3798Caspian Tern; random musings
- Jun 1 6:45 AM
Traveling home from two weeks of vacation in Wisconsin and Utah last evening I watched a Caspian Tern flying around the Perch Pond. It was only my second Caspian Tern sighting for Moffat County. The Perch Pond is located about midway between Craig and Meeker alongside Hwy 13, just north of the Colowyo Coal Company turnoff.
Speaking of Wisconsin, even though the primary reason for the trip was to get to meet my new grandson, I did find time to get out and watch migration along Lake Michigan. I spent most of my time in small nature reserves in the Milwaukee area.
My best experience was stumbling across this little stream in Doctor’s Park north of Milwaukee where migrant warblers were coming into bathe. In about 1.5 hours, 21 species of warblers came into the spot--including Cape May, Blackburnian, Canada, Bay-breasted, Golden-winged, Tennessee, Nashville, Northern Parula, Black and White, BT Blue, BT Green, Chestnut-sided, Magnolia (trash bird), Blackpoll, Palm, Mourning, Ovenbird and assorted other warblers that we get in the West. During the trip I was also able to study at length Yellow-bellied Flycatcher (lifer), Philadelphia Vireo, Blue-headed Vireo, White-eyed Vireo (Chicago), Scarlet Tanager, Alder Flycatcher (singing), Great-crested Flycatcher, EW Pewee, Eastern Phoebe, Eastern Towhee (singing in urban Chicago Park), RT Hummer, Wood Thrush, Gray-cheeked Thrush and RB Grosbeak. I didn’t get to study it but I flushed a Woodcock along Lake Michigan. The only remaining vestiges of shorebird migration were two Ruddy Turnstones along Lake Michigan.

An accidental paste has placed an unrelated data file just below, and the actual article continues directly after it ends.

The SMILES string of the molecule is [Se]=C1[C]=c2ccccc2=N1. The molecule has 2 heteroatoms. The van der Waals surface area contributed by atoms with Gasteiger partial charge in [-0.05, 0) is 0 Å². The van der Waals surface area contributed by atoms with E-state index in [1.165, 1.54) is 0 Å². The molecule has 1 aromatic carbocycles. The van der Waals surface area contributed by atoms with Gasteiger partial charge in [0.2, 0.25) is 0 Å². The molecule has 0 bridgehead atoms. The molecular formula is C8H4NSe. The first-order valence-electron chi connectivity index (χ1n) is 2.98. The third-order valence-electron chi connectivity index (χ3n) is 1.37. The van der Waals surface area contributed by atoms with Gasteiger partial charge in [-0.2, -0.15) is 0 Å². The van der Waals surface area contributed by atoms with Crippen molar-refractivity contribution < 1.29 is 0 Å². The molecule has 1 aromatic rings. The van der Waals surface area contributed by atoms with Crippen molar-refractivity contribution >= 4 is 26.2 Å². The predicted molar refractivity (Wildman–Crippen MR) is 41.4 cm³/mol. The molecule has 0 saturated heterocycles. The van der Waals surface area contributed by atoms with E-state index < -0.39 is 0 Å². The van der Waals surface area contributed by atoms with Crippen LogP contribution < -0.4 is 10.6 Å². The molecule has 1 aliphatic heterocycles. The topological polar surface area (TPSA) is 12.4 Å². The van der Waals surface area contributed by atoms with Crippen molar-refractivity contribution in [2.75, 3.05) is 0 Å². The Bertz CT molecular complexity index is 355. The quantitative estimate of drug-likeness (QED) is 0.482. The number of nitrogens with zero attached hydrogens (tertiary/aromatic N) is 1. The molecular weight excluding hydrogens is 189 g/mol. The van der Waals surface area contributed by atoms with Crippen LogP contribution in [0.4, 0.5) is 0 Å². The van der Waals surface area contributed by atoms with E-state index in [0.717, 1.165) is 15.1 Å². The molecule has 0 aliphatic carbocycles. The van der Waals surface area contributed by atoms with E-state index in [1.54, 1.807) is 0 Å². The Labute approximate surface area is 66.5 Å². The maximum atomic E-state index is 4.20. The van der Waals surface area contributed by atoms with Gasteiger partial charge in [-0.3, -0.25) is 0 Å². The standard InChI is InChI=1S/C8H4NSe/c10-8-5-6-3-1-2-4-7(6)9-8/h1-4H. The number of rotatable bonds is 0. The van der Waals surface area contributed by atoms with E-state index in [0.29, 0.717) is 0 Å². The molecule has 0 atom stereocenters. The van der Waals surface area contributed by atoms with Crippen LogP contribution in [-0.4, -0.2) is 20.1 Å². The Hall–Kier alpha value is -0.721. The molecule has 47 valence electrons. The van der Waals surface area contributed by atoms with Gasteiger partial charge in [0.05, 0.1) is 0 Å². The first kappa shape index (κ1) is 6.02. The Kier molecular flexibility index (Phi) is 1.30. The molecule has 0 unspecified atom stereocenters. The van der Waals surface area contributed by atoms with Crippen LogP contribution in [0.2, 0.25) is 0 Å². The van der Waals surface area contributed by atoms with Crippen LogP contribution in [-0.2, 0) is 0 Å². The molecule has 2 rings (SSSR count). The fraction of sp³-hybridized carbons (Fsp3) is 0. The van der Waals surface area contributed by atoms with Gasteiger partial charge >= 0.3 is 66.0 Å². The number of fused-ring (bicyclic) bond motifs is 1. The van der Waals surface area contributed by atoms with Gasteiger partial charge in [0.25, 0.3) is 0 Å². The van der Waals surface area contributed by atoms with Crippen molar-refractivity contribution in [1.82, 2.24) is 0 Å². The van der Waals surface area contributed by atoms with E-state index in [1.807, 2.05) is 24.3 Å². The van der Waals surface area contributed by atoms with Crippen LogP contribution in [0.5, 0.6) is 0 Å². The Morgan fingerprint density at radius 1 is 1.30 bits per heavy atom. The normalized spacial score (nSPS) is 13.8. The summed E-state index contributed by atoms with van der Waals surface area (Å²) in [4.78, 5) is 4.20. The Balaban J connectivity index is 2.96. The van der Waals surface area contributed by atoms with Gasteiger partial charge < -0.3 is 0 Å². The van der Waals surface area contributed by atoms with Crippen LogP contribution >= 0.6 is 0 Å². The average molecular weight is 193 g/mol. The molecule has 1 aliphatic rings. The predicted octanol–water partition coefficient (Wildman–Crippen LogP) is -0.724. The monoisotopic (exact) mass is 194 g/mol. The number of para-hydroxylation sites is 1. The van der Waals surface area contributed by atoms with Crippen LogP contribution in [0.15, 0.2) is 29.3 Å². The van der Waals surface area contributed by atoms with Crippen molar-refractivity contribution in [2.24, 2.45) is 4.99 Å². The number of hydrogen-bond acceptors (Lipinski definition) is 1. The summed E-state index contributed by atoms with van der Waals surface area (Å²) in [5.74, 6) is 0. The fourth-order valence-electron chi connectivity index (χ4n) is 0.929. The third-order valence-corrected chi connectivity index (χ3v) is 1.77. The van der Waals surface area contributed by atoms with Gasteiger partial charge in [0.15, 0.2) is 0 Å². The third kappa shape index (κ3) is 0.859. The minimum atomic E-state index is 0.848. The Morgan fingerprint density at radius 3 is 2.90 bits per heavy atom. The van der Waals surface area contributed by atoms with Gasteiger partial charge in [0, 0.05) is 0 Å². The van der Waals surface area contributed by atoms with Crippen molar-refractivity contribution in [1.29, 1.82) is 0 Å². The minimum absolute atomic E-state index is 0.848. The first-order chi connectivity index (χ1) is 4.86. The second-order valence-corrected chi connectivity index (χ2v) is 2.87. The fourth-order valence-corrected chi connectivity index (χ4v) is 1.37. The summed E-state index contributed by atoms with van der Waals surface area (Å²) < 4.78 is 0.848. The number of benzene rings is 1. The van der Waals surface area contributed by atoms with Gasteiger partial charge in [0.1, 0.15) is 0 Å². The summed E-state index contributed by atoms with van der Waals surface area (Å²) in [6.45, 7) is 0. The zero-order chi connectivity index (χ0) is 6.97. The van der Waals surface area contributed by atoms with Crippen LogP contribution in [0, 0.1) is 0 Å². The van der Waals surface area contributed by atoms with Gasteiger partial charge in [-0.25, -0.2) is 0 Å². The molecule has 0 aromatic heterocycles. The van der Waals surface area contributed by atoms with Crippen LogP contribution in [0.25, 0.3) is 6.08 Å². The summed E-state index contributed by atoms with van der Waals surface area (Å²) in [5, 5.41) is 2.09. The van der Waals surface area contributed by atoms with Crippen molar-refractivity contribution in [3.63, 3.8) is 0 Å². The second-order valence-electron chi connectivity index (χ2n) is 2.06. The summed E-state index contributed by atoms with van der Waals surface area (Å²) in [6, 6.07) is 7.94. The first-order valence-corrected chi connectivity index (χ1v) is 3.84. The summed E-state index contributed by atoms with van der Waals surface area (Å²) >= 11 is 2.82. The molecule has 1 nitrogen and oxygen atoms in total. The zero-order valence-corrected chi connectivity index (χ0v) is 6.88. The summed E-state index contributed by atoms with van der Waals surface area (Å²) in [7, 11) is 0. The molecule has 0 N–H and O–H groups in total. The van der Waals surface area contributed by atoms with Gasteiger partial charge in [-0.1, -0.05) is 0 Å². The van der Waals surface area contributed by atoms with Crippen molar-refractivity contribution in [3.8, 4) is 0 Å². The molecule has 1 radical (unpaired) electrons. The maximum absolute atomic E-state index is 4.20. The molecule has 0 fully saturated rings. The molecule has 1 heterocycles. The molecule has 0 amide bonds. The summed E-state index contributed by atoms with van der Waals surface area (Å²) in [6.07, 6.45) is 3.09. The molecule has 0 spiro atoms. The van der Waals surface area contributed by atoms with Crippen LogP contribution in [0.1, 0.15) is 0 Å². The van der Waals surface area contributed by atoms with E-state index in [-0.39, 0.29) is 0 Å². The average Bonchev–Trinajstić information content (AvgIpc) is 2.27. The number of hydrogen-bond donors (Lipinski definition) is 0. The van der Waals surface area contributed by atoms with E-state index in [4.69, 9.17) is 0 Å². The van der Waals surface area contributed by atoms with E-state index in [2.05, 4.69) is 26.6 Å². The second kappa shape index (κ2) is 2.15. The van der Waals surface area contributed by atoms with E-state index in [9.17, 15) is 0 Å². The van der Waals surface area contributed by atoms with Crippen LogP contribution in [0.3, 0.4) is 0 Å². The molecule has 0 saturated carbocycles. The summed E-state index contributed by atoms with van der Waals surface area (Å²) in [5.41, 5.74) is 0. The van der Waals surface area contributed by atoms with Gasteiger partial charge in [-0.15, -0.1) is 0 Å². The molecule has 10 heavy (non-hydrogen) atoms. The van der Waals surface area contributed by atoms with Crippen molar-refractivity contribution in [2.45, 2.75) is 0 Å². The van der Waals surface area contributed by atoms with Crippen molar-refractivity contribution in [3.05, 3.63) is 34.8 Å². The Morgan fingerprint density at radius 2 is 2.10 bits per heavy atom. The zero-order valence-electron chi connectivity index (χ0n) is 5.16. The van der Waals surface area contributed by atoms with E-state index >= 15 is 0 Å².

By the way, if you are ever in Chicago during migration, the wooded area around the old Navy Pier, within walking distance of downtown, was excellent for migrating birds. Pay special attention to the small fenced off natural area that you can bird from the edges.
Most of the birds seen were males in brilliant breeding plumage and most sang at one time or another. I learned a lot about eastern bird songs, but I will probably forget most of it before I have another chance to do Eastern birding.
I saw dozens of Blackburnians, Canadas and Bay-breasteds--species I had only seen a few times before. The most confusing bird turned out to be American Redstart. It has a much larger repertoire of songs than I ever suspected and I was constantly confusing it with other species.
Oh and my grandson may just be one of the cutest babies ever born--all bias aside.
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